Life

Return of the Gender Line

Why the Wing, a women-only social club in New York and D.C., is getting away with violating human rights law.

Guests are seen during the Wing D.C. opening celebration in Georgetown on Tuesday in Washington.
Guests are seen during the Wing D.C. opening celebration in Georgetown on Tuesday in Washington.
Leigh Vogel/Getty Images for The Wing

Are you a woman in D.C. with at least $2,350 in annual disposable income? If so, you’re in luck: On Thursday, the Wing—a social club that explicitly excludes men from membership—opens its D.C. location, a lush space featuring a cafe, gym, art gallery, and library. Applications are open now. Founded by Audrey Gelman, the Wing already has three locations in New York City and a reported 8,000-member waiting list. (Access to multiple Wings costs an extra $350 a year.) The company describes itself as “a network of co-working and community spaces designed for women” to promote their “professional, civic, social, and economic advancement.”

Gelman describes the Wing as an effort to revive the fading tradition of women’s clubs, arguing that women-only spaces are especially important in the #MeToo era. That may be a noble goal, but Gelman has gone about it in a rather strange way—by flagrantly violating human rights laws in both New York and D.C. Perhaps no one (apart from men’s rights activist trolls) much cares about the Wing’s unlawful sex discrimination. But the club does provide a revealing glimpse into a strand of contemporary feminism, one that has strayed far from the legal foundations that undergird feminist law.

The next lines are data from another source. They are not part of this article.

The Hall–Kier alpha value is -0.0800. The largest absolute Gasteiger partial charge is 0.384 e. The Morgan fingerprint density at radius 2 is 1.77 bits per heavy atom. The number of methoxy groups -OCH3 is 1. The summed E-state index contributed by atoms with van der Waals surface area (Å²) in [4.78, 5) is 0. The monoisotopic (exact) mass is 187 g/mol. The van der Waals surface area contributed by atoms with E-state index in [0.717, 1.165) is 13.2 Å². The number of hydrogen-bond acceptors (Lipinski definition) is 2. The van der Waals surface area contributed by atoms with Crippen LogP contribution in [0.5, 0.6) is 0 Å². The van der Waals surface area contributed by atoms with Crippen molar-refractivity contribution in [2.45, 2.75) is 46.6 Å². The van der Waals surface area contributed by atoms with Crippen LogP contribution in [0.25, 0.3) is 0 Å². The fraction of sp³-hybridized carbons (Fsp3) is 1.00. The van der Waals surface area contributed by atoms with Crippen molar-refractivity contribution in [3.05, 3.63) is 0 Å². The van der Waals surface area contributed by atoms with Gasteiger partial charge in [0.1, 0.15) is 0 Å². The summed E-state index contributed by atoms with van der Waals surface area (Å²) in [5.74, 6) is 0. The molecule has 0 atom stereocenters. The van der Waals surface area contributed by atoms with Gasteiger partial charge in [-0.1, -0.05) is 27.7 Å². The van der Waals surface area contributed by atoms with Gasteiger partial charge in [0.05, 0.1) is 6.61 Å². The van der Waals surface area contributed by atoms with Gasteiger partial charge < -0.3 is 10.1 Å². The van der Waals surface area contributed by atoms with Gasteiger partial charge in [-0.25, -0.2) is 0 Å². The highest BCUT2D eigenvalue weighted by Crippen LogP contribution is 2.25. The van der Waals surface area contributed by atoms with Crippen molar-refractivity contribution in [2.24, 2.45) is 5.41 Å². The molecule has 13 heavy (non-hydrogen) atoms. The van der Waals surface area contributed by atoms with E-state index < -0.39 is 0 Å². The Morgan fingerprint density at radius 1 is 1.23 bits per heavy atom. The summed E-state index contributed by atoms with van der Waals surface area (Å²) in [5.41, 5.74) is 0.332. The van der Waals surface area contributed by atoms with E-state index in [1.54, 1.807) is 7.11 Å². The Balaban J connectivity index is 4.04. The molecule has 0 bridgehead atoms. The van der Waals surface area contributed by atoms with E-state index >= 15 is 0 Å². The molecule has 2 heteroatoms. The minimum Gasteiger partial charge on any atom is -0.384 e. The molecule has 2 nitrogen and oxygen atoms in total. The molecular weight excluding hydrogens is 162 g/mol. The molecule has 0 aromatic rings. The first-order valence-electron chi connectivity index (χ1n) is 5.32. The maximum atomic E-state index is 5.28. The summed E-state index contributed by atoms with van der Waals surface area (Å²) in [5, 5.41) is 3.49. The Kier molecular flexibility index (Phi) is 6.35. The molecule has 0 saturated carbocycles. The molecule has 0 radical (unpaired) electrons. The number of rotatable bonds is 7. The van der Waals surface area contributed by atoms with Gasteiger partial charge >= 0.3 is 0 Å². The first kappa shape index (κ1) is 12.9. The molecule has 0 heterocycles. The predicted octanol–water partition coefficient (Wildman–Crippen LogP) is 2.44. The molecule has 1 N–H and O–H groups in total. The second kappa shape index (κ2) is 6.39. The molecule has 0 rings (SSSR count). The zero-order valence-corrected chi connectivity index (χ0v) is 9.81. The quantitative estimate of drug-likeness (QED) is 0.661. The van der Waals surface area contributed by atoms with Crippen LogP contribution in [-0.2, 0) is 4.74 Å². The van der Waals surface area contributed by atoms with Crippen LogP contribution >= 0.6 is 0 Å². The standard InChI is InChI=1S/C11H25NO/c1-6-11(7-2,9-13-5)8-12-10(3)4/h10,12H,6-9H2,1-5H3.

The Wing might not have legal troubles if it had set up shop in cities with relatively lax nondiscrimination laws. But it operates in two cities that happen to have the most robust civil rights regimes in the country. New York City’s Human Rights Law prohibits sex discrimination in public accommodations, which encompasses most social clubs, even if they call themselves private. Clubs can apply for an exemption based on “bona fide considerations of public policy,” but the city has clarified that “requests rooted in discomfort, intolerance, or perpetuating prejudice or division” do not count. In interviews, Gelman has explained that she barred men from applying because some women are more comfortable in social situations when no men are present. That’s surely true—but it’s also the exact kind of “discomfort” with one sex that cannot justify sex discrimination under New York law.

In D.C., the Wing’s illegality is equally clear-cut. Like New York, the District’s Human Rights Act forbids sex discrimination in social clubs, with a few exceptions for small nonprofit associations that do not apply to the Wing. There is, alas, no provision that permits gender-based membership rules when it’s women doing the discriminating. Gelman seems to believe the Wing is exempt from the District’s law because “we are a private membership club.” That, however, is not actually how this works. If the Wing were a true private association of like-minded people coming together to express their beliefs, it would have a First Amendment right to ban men. But it is not. Rather, it’s a for-profit company that provides members goods and services in exchange for money—more like a country club than the Boy Scouts. This profit motive subjects the Wing to New York and D.C.’s public accommodations laws, which clearly proscribe sex-based exclusions.